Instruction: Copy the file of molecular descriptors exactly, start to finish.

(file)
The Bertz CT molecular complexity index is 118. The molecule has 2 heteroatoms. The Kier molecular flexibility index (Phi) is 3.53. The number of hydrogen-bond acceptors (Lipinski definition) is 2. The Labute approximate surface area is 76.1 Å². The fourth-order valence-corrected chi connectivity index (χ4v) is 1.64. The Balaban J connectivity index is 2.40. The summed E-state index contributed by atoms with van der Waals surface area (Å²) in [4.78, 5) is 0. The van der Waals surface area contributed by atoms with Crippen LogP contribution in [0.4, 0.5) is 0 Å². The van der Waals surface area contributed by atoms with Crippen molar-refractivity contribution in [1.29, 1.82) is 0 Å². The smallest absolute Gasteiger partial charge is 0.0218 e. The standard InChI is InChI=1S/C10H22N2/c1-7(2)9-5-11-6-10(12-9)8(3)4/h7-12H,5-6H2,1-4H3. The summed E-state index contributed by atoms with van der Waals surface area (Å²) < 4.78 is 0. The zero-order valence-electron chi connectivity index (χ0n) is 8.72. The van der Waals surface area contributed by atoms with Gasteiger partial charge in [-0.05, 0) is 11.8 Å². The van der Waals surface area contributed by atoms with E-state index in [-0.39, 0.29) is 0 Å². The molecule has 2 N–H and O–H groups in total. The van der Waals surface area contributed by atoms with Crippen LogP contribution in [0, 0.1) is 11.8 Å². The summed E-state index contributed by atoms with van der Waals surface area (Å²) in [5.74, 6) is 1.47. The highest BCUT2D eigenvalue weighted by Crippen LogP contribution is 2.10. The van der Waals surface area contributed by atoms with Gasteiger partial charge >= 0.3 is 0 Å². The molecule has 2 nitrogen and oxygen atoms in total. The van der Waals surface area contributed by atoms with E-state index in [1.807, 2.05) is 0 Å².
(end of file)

The Bertz CT molecular complexity index is 118. The molecule has 2 heteroatoms. The Kier molecular flexibility index (Phi) is 3.53. The number of hydrogen-bond acceptors (Lipinski definition) is 2. The Labute approximate surface area is 76.1 Å². The fourth-order valence-corrected chi connectivity index (χ4v) is 1.64. The Balaban J connectivity index is 2.40. The summed E-state index contributed by atoms with van der Waals surface area (Å²) in [4.78, 5) is 0. The van der Waals surface area contributed by atoms with Crippen LogP contribution in [0.4, 0.5) is 0 Å². The van der Waals surface area contributed by atoms with Crippen molar-refractivity contribution in [1.29, 1.82) is 0 Å². The smallest absolute Gasteiger partial charge is 0.0218 e. The standard InChI is InChI=1S/C10H22N2/c1-7(2)9-5-11-6-10(12-9)8(3)4/h7-12H,5-6H2,1-4H3. The summed E-state index contributed by atoms with van der Waals surface area (Å²) < 4.78 is 0. The zero-order valence-electron chi connectivity index (χ0n) is 8.72. The van der Waals surface area contributed by atoms with Gasteiger partial charge in [-0.05, 0) is 11.8 Å². The van der Waals surface area contributed by atoms with E-state index in [-0.39, 0.29) is 0 Å². The molecule has 2 N–H and O–H groups in total. The van der Waals surface area contributed by atoms with Crippen LogP contribution in [0, 0.1) is 11.8 Å². The summed E-state index contributed by atoms with van der Waals surface area (Å²) in [5.74, 6) is 1.47. The highest BCUT2D eigenvalue weighted by Crippen LogP contribution is 2.10. The van der Waals surface area contributed by atoms with Gasteiger partial charge >= 0.3 is 0 Å². The molecule has 2 nitrogen and oxygen atoms in total. The van der Waals surface area contributed by atoms with E-state index in [1.807, 2.05) is 0 Å².